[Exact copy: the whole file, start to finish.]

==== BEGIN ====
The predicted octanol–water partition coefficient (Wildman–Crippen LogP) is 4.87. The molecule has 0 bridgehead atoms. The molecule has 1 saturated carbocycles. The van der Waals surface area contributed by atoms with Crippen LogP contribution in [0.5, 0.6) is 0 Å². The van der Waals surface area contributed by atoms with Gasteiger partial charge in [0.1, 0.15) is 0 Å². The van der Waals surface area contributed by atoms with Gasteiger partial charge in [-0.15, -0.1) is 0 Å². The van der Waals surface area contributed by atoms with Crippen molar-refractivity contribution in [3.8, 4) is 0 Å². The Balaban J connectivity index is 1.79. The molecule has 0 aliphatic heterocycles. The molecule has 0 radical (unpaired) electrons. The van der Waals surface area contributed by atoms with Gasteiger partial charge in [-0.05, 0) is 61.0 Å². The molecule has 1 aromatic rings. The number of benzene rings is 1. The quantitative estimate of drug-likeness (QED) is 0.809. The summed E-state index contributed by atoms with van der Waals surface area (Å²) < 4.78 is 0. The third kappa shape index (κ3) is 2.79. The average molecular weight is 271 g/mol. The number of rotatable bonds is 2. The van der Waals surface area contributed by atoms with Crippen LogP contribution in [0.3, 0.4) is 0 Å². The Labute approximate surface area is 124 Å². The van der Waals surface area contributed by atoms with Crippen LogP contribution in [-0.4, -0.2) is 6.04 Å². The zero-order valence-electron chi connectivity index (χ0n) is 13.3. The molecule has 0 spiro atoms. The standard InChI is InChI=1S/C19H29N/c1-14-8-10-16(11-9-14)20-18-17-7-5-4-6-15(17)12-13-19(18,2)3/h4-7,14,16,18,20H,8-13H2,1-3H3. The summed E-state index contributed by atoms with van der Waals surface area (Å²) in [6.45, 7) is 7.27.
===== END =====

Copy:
The predicted octanol–water partition coefficient (Wildman–Crippen LogP) is 4.87. The molecule has 0 bridgehead atoms. The molecule has 1 saturated carbocycles. The van der Waals surface area contributed by atoms with Crippen LogP contribution in [0.5, 0.6) is 0 Å². The van der Waals surface area contributed by atoms with Gasteiger partial charge in [0.1, 0.15) is 0 Å². The van der Waals surface area contributed by atoms with Gasteiger partial charge in [-0.15, -0.1) is 0 Å². The van der Waals surface area contributed by atoms with Crippen molar-refractivity contribution in [3.8, 4) is 0 Å². The Balaban J connectivity index is 1.79. The molecule has 0 aliphatic heterocycles. The molecule has 0 radical (unpaired) electrons. The van der Waals surface area contributed by atoms with Gasteiger partial charge in [-0.05, 0) is 61.0 Å². The molecule has 1 aromatic rings. The number of benzene rings is 1. The quantitative estimate of drug-likeness (QED) is 0.809. The summed E-state index contributed by atoms with van der Waals surface area (Å²) < 4.78 is 0. The third kappa shape index (κ3) is 2.79. The average molecular weight is 271 g/mol. The number of rotatable bonds is 2. The van der Waals surface area contributed by atoms with Crippen LogP contribution in [0.3, 0.4) is 0 Å². The Labute approximate surface area is 124 Å². The van der Waals surface area contributed by atoms with Crippen LogP contribution in [-0.4, -0.2) is 6.04 Å². The zero-order valence-electron chi connectivity index (χ0n) is 13.3. The molecule has 0 spiro atoms. The standard InChI is InChI=1S/C19H29N/c1-14-8-10-16(11-9-14)20-18-17-7-5-4-6-15(17)12-13-19(18,2)3/h4-7,14,16,18,20H,8-13H2,1-3H3. The summed E-state index contributed by atoms with van der Waals surface area (Å²) in [6.45, 7) is 7.27.